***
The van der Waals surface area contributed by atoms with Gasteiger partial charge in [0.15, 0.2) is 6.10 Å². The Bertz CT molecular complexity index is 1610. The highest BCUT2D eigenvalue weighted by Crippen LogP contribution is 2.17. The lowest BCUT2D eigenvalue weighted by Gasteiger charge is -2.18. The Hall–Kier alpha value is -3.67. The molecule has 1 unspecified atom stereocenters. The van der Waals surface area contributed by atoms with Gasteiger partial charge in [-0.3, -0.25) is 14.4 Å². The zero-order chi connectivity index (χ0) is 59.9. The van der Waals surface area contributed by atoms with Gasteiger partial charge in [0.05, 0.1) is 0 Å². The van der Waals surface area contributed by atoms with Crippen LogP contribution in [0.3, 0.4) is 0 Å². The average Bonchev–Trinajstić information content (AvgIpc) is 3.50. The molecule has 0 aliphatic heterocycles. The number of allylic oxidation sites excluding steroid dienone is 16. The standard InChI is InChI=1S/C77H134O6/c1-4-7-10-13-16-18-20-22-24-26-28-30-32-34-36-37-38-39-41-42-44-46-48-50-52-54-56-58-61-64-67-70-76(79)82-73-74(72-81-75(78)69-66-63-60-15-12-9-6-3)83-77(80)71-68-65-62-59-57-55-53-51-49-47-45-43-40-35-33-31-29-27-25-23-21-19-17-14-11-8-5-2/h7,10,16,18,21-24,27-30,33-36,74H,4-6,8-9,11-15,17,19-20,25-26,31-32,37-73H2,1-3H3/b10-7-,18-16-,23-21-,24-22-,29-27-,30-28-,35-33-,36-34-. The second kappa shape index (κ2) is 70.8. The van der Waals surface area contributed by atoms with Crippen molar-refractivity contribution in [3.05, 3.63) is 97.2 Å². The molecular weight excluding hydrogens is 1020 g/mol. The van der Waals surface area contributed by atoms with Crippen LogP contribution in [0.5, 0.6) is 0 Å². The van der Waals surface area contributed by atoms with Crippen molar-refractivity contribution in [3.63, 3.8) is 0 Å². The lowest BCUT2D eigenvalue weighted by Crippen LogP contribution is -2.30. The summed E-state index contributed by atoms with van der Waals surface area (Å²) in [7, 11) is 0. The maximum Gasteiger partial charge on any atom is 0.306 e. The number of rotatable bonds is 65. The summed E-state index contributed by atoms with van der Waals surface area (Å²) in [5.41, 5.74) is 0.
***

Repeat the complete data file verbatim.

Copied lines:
The van der Waals surface area contributed by atoms with Gasteiger partial charge in [0.15, 0.2) is 6.10 Å². The Bertz CT molecular complexity index is 1610. The highest BCUT2D eigenvalue weighted by Crippen LogP contribution is 2.17. The lowest BCUT2D eigenvalue weighted by Gasteiger charge is -2.18. The Hall–Kier alpha value is -3.67. The molecule has 1 unspecified atom stereocenters. The van der Waals surface area contributed by atoms with Gasteiger partial charge in [-0.3, -0.25) is 14.4 Å². The zero-order chi connectivity index (χ0) is 59.9. The van der Waals surface area contributed by atoms with Gasteiger partial charge in [0.05, 0.1) is 0 Å². The van der Waals surface area contributed by atoms with Crippen LogP contribution in [0.3, 0.4) is 0 Å². The average Bonchev–Trinajstić information content (AvgIpc) is 3.50. The molecule has 0 aliphatic heterocycles. The number of allylic oxidation sites excluding steroid dienone is 16. The standard InChI is InChI=1S/C77H134O6/c1-4-7-10-13-16-18-20-22-24-26-28-30-32-34-36-37-38-39-41-42-44-46-48-50-52-54-56-58-61-64-67-70-76(79)82-73-74(72-81-75(78)69-66-63-60-15-12-9-6-3)83-77(80)71-68-65-62-59-57-55-53-51-49-47-45-43-40-35-33-31-29-27-25-23-21-19-17-14-11-8-5-2/h7,10,16,18,21-24,27-30,33-36,74H,4-6,8-9,11-15,17,19-20,25-26,31-32,37-73H2,1-3H3/b10-7-,18-16-,23-21-,24-22-,29-27-,30-28-,35-33-,36-34-. The second kappa shape index (κ2) is 70.8. The van der Waals surface area contributed by atoms with Crippen molar-refractivity contribution in [3.05, 3.63) is 97.2 Å². The molecular weight excluding hydrogens is 1020 g/mol. The van der Waals surface area contributed by atoms with Crippen LogP contribution in [0.5, 0.6) is 0 Å². The van der Waals surface area contributed by atoms with Crippen molar-refractivity contribution in [3.63, 3.8) is 0 Å². The lowest BCUT2D eigenvalue weighted by Crippen LogP contribution is -2.30. The summed E-state index contributed by atoms with van der Waals surface area (Å²) in [7, 11) is 0. The maximum Gasteiger partial charge on any atom is 0.306 e. The number of rotatable bonds is 65. The summed E-state index contributed by atoms with van der Waals surface area (Å²) in [5.41, 5.74) is 0.